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Elections in South Africa: On the way to normality

b2ap3_thumbnail_SA-elections.jpgWith the 5th elections after the end of apartheid South Africa is on the way to the next transition: to a democracy with changing majorities.


This week South Africa voted for the 5th time after the end of the apartheid regime 20 years ago. After 91.6% of the votes counted the African National Congress (ANC) of President Jacob Zuma leads as expected with 62.7%, down from the 66% at the last elections. Second is the Democratic Alliance of Helen Zille with 21.9%, up from 16.6% in 2009. Third comes the party of the leftist populist Julius Malema. His Economic Freedom Fighters (EFF) got 5.7% of the votes.


The ANC clearly wins this election, despite the allegations against Jacob Zuma, widespread corruption in the country, a high crime rate and lots of social problems. Reasons that would an incumbent party send out of the office in any other country with free elections. But many people still vote for the ANC. They are grateful as the ANC was the main force behind the end of apartheid. They are not happy with the state of the party and the country, but the past of the ANC weights more for them. Nevertheless this election is a big step into normality.


Since the first free election in 1994 the ANC has always received a 2/3 majority of the votes. This time it will likely miss that mark – although the drop is small with a bit more than 3%. On the other hand, the DA becomes more electable. Despite its roots in the anti-apartheid movement it has been largely seen as party of the Whites. Since the 2009 elections they have been running the Western Cape region and have now a track record. Beside that they made big efforts to have more variety amongst their members and candidates. This paid off - with a 5% increase to more than a quarter of all votes it is now a serious opposition party. Just what the country needs.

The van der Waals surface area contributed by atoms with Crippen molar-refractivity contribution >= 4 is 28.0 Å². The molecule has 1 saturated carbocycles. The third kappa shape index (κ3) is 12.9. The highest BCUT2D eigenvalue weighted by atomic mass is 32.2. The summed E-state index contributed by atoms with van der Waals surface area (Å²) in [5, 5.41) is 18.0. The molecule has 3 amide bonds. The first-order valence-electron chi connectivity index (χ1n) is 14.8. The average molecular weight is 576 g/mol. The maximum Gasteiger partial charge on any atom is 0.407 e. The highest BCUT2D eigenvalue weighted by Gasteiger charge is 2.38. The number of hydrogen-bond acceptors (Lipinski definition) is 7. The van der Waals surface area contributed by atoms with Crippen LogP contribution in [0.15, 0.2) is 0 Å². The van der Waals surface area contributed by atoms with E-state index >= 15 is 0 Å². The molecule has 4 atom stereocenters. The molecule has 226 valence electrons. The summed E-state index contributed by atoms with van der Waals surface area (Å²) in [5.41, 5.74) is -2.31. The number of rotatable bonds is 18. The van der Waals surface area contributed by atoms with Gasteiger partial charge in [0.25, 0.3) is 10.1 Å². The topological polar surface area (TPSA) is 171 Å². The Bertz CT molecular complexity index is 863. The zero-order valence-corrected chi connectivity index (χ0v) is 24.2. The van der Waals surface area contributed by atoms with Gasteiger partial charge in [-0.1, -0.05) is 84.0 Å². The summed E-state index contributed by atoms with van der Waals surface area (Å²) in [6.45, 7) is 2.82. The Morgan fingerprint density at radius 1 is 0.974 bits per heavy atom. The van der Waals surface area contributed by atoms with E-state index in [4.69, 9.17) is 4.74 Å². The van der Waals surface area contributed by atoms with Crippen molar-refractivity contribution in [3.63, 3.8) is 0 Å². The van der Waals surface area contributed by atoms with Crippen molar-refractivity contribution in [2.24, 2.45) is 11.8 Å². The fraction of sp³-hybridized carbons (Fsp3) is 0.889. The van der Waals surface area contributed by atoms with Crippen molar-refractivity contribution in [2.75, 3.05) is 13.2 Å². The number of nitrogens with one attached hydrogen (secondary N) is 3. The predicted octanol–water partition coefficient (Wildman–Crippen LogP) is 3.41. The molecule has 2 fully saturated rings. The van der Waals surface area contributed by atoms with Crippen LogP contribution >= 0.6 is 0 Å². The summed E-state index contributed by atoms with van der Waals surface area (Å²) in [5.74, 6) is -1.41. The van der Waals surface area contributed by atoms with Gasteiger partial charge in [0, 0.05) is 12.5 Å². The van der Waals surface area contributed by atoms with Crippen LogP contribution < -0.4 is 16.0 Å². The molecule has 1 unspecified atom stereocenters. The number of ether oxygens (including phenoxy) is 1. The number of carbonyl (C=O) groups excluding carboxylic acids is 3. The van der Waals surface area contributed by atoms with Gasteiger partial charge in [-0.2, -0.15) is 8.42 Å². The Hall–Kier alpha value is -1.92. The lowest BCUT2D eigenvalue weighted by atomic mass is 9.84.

Furthermore voters have also shown that they are not really impressed by the populist leftist movement of Julius Malema. Malema was earlier the leader of the youth organization of the ANC until he left after a conflict with the party establishment. He is a leftist populist, trying to gain from playing the racial card and making lots of promisses about more benefits. He hoped to win a significant share of votes with this course. His party got stuck at just below 6%, far away from playing a major role in the new parliament


This election was also the first election where people could vote that have been born in a free country. The first generation after the end of apartheid has reached voting age. And they are clearly open for alternatives to the ANC. A significant part of them abstained from voting as no party was appealing to them. That is unfortunate - but it shows that there is room for new parties that offer alternatives. This generation is not willing anymore to vote for the ANC out of gratitude. They judge parties based on their merits and track record. With the next election the share of born-free-voters will be significantly higher and they will make a difference to the results.


Change is ahead. South Africa is on the way to move to a democracy with changing majorities and coalition governments. This will bring a chnage in power at some point. And with this election being in a reassuring way boring and without major incidents there is hope that the second big change in South Africa will go as smooth as the transition from apartheid to democracy.


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